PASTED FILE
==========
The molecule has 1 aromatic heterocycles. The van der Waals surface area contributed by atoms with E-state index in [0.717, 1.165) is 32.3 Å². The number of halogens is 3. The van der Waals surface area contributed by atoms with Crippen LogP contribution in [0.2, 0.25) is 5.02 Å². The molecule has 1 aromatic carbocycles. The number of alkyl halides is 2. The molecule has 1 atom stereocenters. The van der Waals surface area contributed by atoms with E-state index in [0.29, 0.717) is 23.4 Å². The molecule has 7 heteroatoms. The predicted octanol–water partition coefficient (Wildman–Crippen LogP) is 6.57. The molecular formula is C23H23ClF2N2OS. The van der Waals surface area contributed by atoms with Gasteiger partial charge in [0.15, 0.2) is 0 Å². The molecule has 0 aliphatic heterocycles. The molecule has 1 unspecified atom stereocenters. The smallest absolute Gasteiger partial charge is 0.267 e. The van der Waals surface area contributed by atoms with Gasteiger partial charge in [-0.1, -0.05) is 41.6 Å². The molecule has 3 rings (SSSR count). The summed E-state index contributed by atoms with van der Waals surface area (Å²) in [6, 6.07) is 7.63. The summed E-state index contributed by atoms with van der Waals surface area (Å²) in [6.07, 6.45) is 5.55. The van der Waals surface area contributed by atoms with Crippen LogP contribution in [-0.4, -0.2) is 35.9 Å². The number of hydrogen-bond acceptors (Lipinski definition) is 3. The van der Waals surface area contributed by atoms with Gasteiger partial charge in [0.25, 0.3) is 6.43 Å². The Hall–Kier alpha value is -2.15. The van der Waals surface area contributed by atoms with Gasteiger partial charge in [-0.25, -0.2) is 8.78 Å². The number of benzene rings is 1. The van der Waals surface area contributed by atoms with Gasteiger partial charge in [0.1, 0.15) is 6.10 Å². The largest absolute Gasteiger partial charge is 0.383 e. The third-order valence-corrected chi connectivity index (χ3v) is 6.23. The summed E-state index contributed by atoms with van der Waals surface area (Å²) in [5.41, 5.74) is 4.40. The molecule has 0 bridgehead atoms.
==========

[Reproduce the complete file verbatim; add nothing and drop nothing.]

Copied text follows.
The molecule has 1 aromatic heterocycles. The van der Waals surface area contributed by atoms with E-state index in [0.717, 1.165) is 32.3 Å². The number of halogens is 3. The van der Waals surface area contributed by atoms with Crippen LogP contribution in [0.2, 0.25) is 5.02 Å². The molecule has 1 aromatic carbocycles. The number of alkyl halides is 2. The molecule has 1 atom stereocenters. The van der Waals surface area contributed by atoms with E-state index in [0.29, 0.717) is 23.4 Å². The molecule has 7 heteroatoms. The predicted octanol–water partition coefficient (Wildman–Crippen LogP) is 6.57. The molecular formula is C23H23ClF2N2OS. The van der Waals surface area contributed by atoms with Gasteiger partial charge in [0.15, 0.2) is 0 Å². The molecule has 0 aliphatic heterocycles. The molecule has 1 unspecified atom stereocenters. The smallest absolute Gasteiger partial charge is 0.267 e. The van der Waals surface area contributed by atoms with Gasteiger partial charge in [-0.1, -0.05) is 41.6 Å². The molecule has 3 rings (SSSR count). The summed E-state index contributed by atoms with van der Waals surface area (Å²) in [6, 6.07) is 7.63. The summed E-state index contributed by atoms with van der Waals surface area (Å²) in [6.07, 6.45) is 5.55. The van der Waals surface area contributed by atoms with Crippen LogP contribution in [-0.4, -0.2) is 35.9 Å². The number of hydrogen-bond acceptors (Lipinski definition) is 3. The van der Waals surface area contributed by atoms with Gasteiger partial charge in [0.25, 0.3) is 6.43 Å². The Hall–Kier alpha value is -2.15. The van der Waals surface area contributed by atoms with Gasteiger partial charge in [-0.25, -0.2) is 8.78 Å². The number of benzene rings is 1. The van der Waals surface area contributed by atoms with Gasteiger partial charge in [0.1, 0.15) is 6.10 Å². The largest absolute Gasteiger partial charge is 0.383 e. The third-order valence-corrected chi connectivity index (χ3v) is 6.23. The summed E-state index contributed by atoms with van der Waals surface area (Å²) in [5.41, 5.74) is 4.40. The molecule has 0 bridgehead atoms.